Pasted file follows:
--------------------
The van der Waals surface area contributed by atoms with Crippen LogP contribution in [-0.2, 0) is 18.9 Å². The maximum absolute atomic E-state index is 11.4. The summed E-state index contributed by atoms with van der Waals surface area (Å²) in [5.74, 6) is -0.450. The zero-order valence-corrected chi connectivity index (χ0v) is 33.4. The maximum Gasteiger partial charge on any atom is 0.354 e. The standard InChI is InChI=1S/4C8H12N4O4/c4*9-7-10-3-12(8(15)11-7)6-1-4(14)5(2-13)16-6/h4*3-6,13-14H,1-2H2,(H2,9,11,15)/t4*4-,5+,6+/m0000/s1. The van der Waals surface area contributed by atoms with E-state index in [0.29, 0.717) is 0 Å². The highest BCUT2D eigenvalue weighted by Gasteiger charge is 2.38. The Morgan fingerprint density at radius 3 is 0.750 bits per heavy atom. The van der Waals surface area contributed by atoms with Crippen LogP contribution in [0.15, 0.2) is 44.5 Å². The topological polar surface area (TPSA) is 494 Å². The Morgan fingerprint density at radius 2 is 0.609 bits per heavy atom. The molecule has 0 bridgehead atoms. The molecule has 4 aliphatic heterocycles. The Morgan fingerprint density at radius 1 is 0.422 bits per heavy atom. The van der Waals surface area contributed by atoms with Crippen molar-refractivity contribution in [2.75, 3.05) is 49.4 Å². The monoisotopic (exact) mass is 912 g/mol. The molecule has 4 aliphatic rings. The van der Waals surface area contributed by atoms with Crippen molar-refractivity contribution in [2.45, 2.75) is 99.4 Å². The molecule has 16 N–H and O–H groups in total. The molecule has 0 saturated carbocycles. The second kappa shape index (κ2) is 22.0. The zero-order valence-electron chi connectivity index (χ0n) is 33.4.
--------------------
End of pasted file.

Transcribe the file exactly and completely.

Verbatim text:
The van der Waals surface area contributed by atoms with Crippen LogP contribution in [-0.2, 0) is 18.9 Å². The maximum absolute atomic E-state index is 11.4. The summed E-state index contributed by atoms with van der Waals surface area (Å²) in [5.74, 6) is -0.450. The zero-order valence-corrected chi connectivity index (χ0v) is 33.4. The maximum Gasteiger partial charge on any atom is 0.354 e. The standard InChI is InChI=1S/4C8H12N4O4/c4*9-7-10-3-12(8(15)11-7)6-1-4(14)5(2-13)16-6/h4*3-6,13-14H,1-2H2,(H2,9,11,15)/t4*4-,5+,6+/m0000/s1. The van der Waals surface area contributed by atoms with E-state index in [0.29, 0.717) is 0 Å². The highest BCUT2D eigenvalue weighted by Gasteiger charge is 2.38. The Morgan fingerprint density at radius 3 is 0.750 bits per heavy atom. The van der Waals surface area contributed by atoms with Crippen LogP contribution in [0.15, 0.2) is 44.5 Å². The topological polar surface area (TPSA) is 494 Å². The Morgan fingerprint density at radius 2 is 0.609 bits per heavy atom. The molecule has 0 bridgehead atoms. The molecule has 4 aliphatic heterocycles. The Morgan fingerprint density at radius 1 is 0.422 bits per heavy atom. The van der Waals surface area contributed by atoms with Crippen molar-refractivity contribution in [2.75, 3.05) is 49.4 Å². The monoisotopic (exact) mass is 912 g/mol. The molecule has 4 aliphatic rings. The van der Waals surface area contributed by atoms with Crippen molar-refractivity contribution in [2.45, 2.75) is 99.4 Å². The molecule has 16 N–H and O–H groups in total. The molecule has 0 saturated carbocycles. The second kappa shape index (κ2) is 22.0. The zero-order valence-electron chi connectivity index (χ0n) is 33.4.